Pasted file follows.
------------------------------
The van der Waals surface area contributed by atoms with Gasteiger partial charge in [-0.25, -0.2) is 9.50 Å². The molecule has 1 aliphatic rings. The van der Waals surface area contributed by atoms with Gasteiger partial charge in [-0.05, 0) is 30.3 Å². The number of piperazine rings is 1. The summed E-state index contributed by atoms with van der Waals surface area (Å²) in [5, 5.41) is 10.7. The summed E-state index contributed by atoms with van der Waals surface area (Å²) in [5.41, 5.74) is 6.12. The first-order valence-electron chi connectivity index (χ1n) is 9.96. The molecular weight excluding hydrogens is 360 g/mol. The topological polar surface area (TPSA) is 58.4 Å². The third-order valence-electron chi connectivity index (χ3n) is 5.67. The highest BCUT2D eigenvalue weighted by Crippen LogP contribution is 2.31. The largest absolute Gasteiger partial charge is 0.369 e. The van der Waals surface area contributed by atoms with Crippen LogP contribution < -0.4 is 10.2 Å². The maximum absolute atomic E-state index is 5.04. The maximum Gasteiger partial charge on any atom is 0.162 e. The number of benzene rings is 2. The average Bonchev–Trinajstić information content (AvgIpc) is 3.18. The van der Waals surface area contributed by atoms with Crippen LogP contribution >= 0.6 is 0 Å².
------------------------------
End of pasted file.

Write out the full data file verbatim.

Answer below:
The van der Waals surface area contributed by atoms with Gasteiger partial charge in [-0.25, -0.2) is 9.50 Å². The molecule has 1 aliphatic rings. The van der Waals surface area contributed by atoms with Gasteiger partial charge in [-0.05, 0) is 30.3 Å². The number of piperazine rings is 1. The summed E-state index contributed by atoms with van der Waals surface area (Å²) in [5, 5.41) is 10.7. The summed E-state index contributed by atoms with van der Waals surface area (Å²) in [5.41, 5.74) is 6.12. The first-order valence-electron chi connectivity index (χ1n) is 9.96. The molecular weight excluding hydrogens is 360 g/mol. The topological polar surface area (TPSA) is 58.4 Å². The third-order valence-electron chi connectivity index (χ3n) is 5.67. The highest BCUT2D eigenvalue weighted by Crippen LogP contribution is 2.31. The largest absolute Gasteiger partial charge is 0.369 e. The van der Waals surface area contributed by atoms with Crippen LogP contribution < -0.4 is 10.2 Å². The maximum absolute atomic E-state index is 5.04. The maximum Gasteiger partial charge on any atom is 0.162 e. The number of benzene rings is 2. The average Bonchev–Trinajstić information content (AvgIpc) is 3.18. The van der Waals surface area contributed by atoms with Crippen LogP contribution >= 0.6 is 0 Å².